Boat Donation: Behind the Scenes by Michael Vatalaro
Donating your boat to charity certainly is a generous thing to do, but it could be financially smart, too, if you haven’t been able to sell it in this market. Here’s how it works.
Let’s say that you’re like I am, an owner of a good-sized older boat that runs well, but the interior is dated. In my case, it’s a 32-foot fly bridge sedan from 1979. Fully refurbished and in the right local market, according to comparables, it might go for as much as $18,000. But in its present condition and location, the best offer I’ve received in more than a year on the market is $10,500.
After my broker’s commission (and a few items to address after a survey and sea trial), I’ll be lucky to walk away with around $8,000.
Fred Kettinger from Norristown, PA, took this beautiful sunset shot on the Sassafras River, in Maryland for our photo contest last October.
With a new family, my wife and I would like to buy a different boat to put in the marina slip that’s already costing us $4,000 a year, so at this point, we’re weighing the pros and cons of donation. Surprisingly, it turns out that such an option might work well for us. If we donate our boat to a national charity that uses a “smart” facilitator, meaning one that will spend the time and money to update the interior, and perhaps even move it to a better local market for our make and model, it could fetch the full market value of $18,000. As a donation, that grants us an $18,000 tax deduction, which depending on our tax rate for the year, could result in as much as $6,000 off our tax bill. The actual cost to us would be about half our annual slip fee, and the charity we choose might receive as much as $7,500. We wouldn’t need to lift a finger, other than to make a call.
On the other hand, if we donate the boat to a local charity that doesn’t use a facilitator experienced with boats, one who ships it to auction to sell quickly, the final selling price most likely will be much lower, likely less than our best offer. The charity, after paying the auction commission, would end up with less money, and our write off would be perhaps only worth $2,000 or so.
Before considering donation, ask yourself some simple questions.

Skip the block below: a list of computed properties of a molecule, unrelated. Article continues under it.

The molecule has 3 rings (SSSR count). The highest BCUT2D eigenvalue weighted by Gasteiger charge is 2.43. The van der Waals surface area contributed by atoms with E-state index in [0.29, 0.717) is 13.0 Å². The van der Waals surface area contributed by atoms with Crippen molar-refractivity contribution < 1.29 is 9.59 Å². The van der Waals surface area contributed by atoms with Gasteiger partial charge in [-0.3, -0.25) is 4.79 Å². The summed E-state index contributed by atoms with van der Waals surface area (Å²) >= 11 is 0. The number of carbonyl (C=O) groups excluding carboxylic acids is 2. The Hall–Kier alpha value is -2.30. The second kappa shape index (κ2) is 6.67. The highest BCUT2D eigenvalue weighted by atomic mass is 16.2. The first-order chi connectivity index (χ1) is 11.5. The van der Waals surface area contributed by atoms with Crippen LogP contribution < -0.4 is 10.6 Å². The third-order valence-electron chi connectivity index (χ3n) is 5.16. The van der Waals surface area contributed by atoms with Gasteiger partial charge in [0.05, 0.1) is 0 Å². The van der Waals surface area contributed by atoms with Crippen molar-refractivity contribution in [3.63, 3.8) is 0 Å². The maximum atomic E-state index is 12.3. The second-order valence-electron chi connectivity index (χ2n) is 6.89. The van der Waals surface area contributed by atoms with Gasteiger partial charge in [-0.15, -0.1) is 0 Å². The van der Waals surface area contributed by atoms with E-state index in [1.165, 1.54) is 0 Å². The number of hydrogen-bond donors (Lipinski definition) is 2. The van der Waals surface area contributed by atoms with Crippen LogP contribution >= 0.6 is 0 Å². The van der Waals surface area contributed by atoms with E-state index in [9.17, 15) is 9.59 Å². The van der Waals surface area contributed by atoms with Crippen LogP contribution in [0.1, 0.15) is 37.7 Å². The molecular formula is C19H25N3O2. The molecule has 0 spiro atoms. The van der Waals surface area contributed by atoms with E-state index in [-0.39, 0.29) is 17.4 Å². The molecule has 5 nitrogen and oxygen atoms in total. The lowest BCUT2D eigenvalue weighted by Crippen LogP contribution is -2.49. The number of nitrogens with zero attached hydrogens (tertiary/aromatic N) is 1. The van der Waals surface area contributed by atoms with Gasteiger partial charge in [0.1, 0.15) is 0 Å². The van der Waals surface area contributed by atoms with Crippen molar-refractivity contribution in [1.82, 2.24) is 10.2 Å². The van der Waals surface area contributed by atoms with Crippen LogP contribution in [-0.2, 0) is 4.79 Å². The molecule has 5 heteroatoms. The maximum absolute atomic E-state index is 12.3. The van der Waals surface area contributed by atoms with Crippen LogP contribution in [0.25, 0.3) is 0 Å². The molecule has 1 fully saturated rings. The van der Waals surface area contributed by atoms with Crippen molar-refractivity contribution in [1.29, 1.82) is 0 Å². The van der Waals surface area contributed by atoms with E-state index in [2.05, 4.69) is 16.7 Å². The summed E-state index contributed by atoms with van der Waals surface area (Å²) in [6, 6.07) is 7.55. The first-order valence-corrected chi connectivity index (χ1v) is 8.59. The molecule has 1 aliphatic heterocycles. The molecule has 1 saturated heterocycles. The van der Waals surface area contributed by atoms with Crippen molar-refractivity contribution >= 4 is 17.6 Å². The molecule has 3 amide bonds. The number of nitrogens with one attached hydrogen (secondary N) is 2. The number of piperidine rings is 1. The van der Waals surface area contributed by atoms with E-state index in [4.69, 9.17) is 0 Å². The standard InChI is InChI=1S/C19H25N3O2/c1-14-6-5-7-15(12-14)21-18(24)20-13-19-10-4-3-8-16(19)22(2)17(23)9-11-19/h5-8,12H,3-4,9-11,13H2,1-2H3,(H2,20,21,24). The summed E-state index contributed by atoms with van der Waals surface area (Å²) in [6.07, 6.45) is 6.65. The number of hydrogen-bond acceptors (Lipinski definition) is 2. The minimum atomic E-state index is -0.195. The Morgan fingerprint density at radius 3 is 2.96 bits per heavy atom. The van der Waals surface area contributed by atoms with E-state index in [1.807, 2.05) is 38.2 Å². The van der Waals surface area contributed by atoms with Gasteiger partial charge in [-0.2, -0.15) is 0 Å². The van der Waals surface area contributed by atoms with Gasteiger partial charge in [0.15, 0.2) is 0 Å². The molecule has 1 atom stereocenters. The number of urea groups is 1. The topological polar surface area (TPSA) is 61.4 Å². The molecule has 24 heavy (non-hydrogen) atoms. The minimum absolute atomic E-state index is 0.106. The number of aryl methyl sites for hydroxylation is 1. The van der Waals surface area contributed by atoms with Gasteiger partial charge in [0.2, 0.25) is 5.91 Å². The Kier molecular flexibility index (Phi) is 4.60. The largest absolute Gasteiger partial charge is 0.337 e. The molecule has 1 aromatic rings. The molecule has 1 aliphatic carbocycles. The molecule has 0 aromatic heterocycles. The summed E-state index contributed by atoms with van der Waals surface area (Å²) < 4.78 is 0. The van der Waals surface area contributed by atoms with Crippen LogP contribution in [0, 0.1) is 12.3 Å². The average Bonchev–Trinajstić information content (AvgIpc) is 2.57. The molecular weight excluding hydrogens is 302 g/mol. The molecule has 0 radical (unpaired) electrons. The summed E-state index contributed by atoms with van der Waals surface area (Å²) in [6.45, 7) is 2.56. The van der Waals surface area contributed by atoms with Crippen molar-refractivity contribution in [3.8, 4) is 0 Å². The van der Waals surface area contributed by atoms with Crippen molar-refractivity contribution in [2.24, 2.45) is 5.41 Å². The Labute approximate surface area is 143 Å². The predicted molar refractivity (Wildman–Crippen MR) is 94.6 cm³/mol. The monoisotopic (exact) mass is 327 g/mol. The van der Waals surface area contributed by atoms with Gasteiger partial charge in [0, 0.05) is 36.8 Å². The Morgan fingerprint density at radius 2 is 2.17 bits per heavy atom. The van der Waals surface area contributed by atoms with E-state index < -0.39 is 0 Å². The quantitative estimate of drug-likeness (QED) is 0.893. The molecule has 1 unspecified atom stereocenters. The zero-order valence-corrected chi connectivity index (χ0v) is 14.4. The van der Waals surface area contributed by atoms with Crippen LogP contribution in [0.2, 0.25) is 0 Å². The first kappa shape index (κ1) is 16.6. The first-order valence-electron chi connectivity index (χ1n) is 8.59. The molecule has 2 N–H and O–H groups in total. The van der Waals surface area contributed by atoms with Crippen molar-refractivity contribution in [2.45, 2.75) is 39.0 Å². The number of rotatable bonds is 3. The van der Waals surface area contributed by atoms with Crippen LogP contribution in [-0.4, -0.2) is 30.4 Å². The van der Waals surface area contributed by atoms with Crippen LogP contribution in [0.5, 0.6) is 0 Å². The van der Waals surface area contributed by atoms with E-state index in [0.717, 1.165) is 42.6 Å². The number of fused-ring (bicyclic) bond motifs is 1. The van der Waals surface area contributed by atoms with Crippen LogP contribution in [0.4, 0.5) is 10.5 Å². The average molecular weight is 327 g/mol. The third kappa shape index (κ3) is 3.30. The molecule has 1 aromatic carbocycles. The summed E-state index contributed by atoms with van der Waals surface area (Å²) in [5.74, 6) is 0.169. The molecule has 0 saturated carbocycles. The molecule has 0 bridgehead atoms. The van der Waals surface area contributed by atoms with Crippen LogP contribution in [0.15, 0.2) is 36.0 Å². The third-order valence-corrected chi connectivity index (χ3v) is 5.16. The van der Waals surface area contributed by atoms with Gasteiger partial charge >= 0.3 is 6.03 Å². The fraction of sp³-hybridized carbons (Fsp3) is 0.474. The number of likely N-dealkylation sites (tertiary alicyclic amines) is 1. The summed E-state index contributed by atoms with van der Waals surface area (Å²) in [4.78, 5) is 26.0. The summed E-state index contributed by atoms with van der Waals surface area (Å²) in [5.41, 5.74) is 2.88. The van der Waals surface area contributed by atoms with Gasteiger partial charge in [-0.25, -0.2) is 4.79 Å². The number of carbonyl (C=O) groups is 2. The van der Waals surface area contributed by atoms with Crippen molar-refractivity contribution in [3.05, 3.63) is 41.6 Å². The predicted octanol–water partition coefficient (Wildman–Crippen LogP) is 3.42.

- Do I itemize my deductions on my tax return? Only about a third of Americans itemize deductions, the rest take the standard deduction. Donating a vehicle will only benefit you as a tax write-off if you itemize.
- Do I have enough income to offset? The IRS only allows you to claim charitable deductions totaling 50 percent of your Adjusted Gross Income (AGI) in a given year. So, if you donate a boat worth, say, $30,000 as in the example below, to receive the full benefit of the donation, you’d need to have earned enough that year to have an AGI of at least $60,000. If you usually make additional charitable donations, they also count against that 50-percent limit.
While donating a boat to charity often amounts to a major gift for the receiving organization, it doesn’t have to be a major undertaking for you, the boat’s owner. Many nonprofit organizations use a specialized facilitator to handle the transactions, making the process efficient for the donor, and easy for the charity of your choice. Of these specialized firms, only a few can handle larger, non-trailerable boats, which typically require more effort and knowledge to sell on behalf of the charity. For this article, we’ll focus in on one of those, Action Donation Services, with which the nonprofit BoatUS Foundation for Clean Water and Boating Safety has chosen to work for boats being donated to them. (There are other organizations that operate similarly.)
“One of the things that Action does, which separates us from others, is we’ll do everything we can to maximize the value of the donor’s boat,” says Ted Cox, National Director of Client Charity Development for Action Donation Services. “As long as it’s cost-effective, we’ll pay for rebuilding engines, renovating interiors, fixing things that will pay back when we sell the boat in the retail market, rather than at auction.” Maximizing the value of the boat benefits the charity, of course, but it also really benefits the donor, who gets the largest possible tax write-off. For people who are fortunate enough to have income that they’d like to offset, this may be a smart option.
Taking the First Step
The process starts with a phone call. If you’re thinking about donating your boat, have the boat’s title, documentation, or other relevant paperwork on hand before you call. The vessel’s Hull Identification Number (HIN) or documentation number will allow Action to do a quick check to find out if there are an encumbrances or liens on the boat that have to be factored into whether or not they can accept it. While they will accept boats in non-working condition in some cases, the cost of repairs must not exceed the expected value of the boat, otherwise the charity would receive nothing in return.
Other information that Action will gather includes the make, model, and year of the boat, plus its location and condition as best as you can describe. In some cases, you’ll get an immediate answer as to whether or not your boat can be accepted. If the situation is more complex, you may need to wait an hour or so for a return phone call. Occasionally, an informal survey or brief appraisal may be required, done on Action’s behalf and at their expense for most boats. (Larger yachts may require a formal survey.)